Thursday, August 8, 2013
The Best Parenting Advice This Week
A friend of mine (details changed for privacy) adopted a young boy from Eastern Europe, and he arrived in the United States, wrapped in institutionalized ideas. Chestnut hair framed serious eyes, and tremulous smiles broke out like timid prisoners on parole in his first months home. He had been raised in silent rooms, with televisions blaring, and orphanage nannies forcing order in harsh strictness. Medicines had been doled out to active kids, lulling them quiet, and infractions resulted in lingering shame and punishment. Impulsive disobedience labeled and followed you for the rest of the day.
But in the United States here, amid rolling corn fields and winding rivers, his adoptive family are teaching him new habits and realities. "There are always second chances," his mom says. In rooms off to the side, quiet peace talks and reconcilitory missions take place surrounded by green walls and children's toys. He said/she said sibling play-by-plays are rehashed and resolved, and they emerge, wiping tears and smiling. After a quick hug, the children race away, eager to resume imaginative play.
This young man from Eastern Europe just picked up a brand new kitten. Three or four lines of text outlined his family contract. "I will feed my kitty, care for my kitty, clean up after my kitty..." topped the page, with room for a child's laboriously-printed signature and date. He painted the cat's home, chose soft towels for its bed, and meticulously painted the kitten's name outside the wooden cat house. Tiny wet paw prints dotted his sweatshirt the first few days after the kitten's arrival, and he was with the kitten all day. Occasionally wandering into an off-limits area of the home, the kitten had to be rescued and redirected, but the hugs and caresses never stopped.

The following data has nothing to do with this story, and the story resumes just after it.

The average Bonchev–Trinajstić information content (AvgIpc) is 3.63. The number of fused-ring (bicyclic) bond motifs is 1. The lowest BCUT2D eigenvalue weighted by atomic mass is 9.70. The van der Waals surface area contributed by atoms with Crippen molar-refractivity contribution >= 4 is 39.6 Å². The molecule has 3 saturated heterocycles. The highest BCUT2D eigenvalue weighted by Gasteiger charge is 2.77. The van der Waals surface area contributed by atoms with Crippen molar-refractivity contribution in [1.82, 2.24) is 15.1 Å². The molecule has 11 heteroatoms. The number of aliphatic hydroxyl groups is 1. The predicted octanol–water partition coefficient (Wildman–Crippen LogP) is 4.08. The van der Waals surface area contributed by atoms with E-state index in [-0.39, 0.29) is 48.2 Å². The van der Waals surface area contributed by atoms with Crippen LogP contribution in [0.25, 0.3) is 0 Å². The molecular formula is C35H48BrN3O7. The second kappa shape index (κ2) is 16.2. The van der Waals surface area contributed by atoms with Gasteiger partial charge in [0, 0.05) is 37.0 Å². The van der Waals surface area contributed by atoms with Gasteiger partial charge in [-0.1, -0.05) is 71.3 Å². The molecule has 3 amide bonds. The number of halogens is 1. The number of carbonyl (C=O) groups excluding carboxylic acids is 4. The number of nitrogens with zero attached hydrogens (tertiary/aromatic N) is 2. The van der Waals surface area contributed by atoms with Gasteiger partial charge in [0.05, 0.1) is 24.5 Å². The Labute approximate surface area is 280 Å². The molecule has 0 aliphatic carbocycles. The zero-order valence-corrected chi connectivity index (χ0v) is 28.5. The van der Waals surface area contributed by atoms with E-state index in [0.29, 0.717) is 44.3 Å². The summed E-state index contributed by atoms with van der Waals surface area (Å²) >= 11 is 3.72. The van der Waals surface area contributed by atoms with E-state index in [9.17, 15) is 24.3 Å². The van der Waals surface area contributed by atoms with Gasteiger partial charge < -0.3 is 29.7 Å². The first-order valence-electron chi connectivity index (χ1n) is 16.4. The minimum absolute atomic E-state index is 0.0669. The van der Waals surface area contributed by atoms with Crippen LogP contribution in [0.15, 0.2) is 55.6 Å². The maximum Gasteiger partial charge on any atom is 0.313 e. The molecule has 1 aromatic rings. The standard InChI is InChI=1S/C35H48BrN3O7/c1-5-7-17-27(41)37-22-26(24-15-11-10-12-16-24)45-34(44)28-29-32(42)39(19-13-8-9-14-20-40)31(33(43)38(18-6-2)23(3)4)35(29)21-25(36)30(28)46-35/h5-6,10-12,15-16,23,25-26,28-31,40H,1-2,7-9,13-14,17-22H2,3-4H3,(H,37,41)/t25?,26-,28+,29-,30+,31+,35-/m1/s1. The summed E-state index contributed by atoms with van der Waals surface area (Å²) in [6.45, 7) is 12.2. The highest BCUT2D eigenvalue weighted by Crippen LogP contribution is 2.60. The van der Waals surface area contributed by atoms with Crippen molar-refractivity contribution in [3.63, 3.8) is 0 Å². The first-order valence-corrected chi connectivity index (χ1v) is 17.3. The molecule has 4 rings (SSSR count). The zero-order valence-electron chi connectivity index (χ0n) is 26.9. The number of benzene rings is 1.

And the cat? It knew it was home, even by that first evening.
Watching this family-- and this brave, compassionate young man with a husky Eastern European accent still-- I am reminded. These restarts, these second chances? They are never out of supply. I'm thankful for an Abba God who models that to me daily, and for families around me who practice that with their children. It is revolutionary.
Hi, you. :) Sorry for my delay in posting. What's the best parenting advice you have been convinced of lately? (Those in email can click here to join the conversation. I love hearing from you.)
Photo credit #1: Copyright to the World Bank. Photographer Scott Wallace.
Photo Credit #2: Copyright to the World Bank. Photographer Yuri Metchitov.